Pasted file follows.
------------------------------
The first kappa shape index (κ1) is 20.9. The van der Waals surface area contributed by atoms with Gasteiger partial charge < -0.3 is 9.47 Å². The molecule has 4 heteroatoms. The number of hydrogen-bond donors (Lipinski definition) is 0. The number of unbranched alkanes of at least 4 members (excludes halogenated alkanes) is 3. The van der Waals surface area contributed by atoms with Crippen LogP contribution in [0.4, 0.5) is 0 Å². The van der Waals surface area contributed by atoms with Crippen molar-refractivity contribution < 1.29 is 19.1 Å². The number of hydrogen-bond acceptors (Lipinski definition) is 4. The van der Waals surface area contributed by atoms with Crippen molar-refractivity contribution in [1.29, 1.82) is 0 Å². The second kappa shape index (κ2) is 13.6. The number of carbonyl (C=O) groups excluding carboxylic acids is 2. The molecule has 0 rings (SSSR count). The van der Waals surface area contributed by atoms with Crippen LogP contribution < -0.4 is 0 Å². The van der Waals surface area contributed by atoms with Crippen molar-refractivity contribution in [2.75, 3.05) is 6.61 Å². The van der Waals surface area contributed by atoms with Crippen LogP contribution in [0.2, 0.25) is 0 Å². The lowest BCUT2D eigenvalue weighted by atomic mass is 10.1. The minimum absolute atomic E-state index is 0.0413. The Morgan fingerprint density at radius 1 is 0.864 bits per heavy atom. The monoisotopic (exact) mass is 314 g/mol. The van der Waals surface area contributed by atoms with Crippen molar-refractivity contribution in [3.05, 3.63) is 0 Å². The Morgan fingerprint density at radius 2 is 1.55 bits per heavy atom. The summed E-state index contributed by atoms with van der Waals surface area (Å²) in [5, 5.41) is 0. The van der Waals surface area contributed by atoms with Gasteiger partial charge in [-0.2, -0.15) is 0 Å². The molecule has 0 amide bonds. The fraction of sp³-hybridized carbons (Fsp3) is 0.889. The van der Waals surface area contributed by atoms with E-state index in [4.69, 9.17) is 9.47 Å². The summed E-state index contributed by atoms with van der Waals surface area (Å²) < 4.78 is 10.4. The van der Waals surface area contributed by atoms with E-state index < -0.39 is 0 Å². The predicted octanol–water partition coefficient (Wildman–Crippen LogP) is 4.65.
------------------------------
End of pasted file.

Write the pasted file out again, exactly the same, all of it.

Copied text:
The first kappa shape index (κ1) is 20.9. The van der Waals surface area contributed by atoms with Gasteiger partial charge < -0.3 is 9.47 Å². The molecule has 4 heteroatoms. The number of hydrogen-bond donors (Lipinski definition) is 0. The number of unbranched alkanes of at least 4 members (excludes halogenated alkanes) is 3. The van der Waals surface area contributed by atoms with Crippen LogP contribution in [0.4, 0.5) is 0 Å². The van der Waals surface area contributed by atoms with Crippen molar-refractivity contribution < 1.29 is 19.1 Å². The number of hydrogen-bond acceptors (Lipinski definition) is 4. The van der Waals surface area contributed by atoms with Crippen molar-refractivity contribution in [1.29, 1.82) is 0 Å². The second kappa shape index (κ2) is 13.6. The number of carbonyl (C=O) groups excluding carboxylic acids is 2. The molecule has 0 rings (SSSR count). The van der Waals surface area contributed by atoms with Crippen LogP contribution < -0.4 is 0 Å². The van der Waals surface area contributed by atoms with Crippen molar-refractivity contribution in [2.75, 3.05) is 6.61 Å². The van der Waals surface area contributed by atoms with Crippen LogP contribution in [0.2, 0.25) is 0 Å². The lowest BCUT2D eigenvalue weighted by atomic mass is 10.1. The minimum absolute atomic E-state index is 0.0413. The Morgan fingerprint density at radius 1 is 0.864 bits per heavy atom. The monoisotopic (exact) mass is 314 g/mol. The van der Waals surface area contributed by atoms with Crippen molar-refractivity contribution in [3.05, 3.63) is 0 Å². The Morgan fingerprint density at radius 2 is 1.55 bits per heavy atom. The summed E-state index contributed by atoms with van der Waals surface area (Å²) in [5, 5.41) is 0. The van der Waals surface area contributed by atoms with Gasteiger partial charge in [-0.2, -0.15) is 0 Å². The molecule has 0 amide bonds. The fraction of sp³-hybridized carbons (Fsp3) is 0.889. The van der Waals surface area contributed by atoms with E-state index in [4.69, 9.17) is 9.47 Å². The summed E-state index contributed by atoms with van der Waals surface area (Å²) < 4.78 is 10.4. The van der Waals surface area contributed by atoms with E-state index < -0.39 is 0 Å². The predicted octanol–water partition coefficient (Wildman–Crippen LogP) is 4.65.